For anyone who expected transformational changes from the fight over the debt-limit increase, Speaker John Boehner’s plan to raise the limit is a disappointment. But as a way to begin to control Washington’s spending, and to avoid the potential economic and political costs should the debt fight go wrong, it is a worthy framework.
The Boehner plan increases the debt limit by $1 trillion or a little less immediately. At the same time, it would cap discretionary spending so that the government has to spend roughly $1 trillion less over the next ten years than it currently plans to. These caps would be enforceable law, valid unless both houses of Congress and the president decided to break them. In the second phase of the plan, a bipartisan congressional committee would recommend roughly $1.8 trillion in additional deficit reduction. Congress would consider the recommendations under an expedited procedure, and if they passed, President Obama could ask for another debt increase of $1.5 trillion to get beyond the 2012 election.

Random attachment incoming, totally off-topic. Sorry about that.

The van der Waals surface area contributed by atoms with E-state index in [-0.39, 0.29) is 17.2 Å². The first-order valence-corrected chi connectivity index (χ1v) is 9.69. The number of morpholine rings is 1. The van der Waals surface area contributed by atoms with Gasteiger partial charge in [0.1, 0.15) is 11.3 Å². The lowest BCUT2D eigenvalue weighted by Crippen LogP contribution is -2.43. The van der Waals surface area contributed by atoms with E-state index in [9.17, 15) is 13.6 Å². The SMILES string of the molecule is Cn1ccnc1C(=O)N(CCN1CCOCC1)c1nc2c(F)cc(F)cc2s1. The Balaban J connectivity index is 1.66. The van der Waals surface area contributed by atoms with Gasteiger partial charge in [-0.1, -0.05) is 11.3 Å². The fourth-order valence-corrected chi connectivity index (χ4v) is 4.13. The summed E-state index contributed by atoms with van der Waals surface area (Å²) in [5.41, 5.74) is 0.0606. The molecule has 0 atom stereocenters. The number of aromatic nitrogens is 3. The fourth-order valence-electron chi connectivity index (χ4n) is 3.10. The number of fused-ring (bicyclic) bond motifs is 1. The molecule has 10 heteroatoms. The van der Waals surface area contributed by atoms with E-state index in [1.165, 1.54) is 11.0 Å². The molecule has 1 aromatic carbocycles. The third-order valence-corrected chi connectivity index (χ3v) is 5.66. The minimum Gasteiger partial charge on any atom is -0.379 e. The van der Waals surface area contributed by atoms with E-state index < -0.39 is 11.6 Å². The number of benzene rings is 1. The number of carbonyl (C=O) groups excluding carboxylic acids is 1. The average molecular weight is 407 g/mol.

Keep reading this post . . .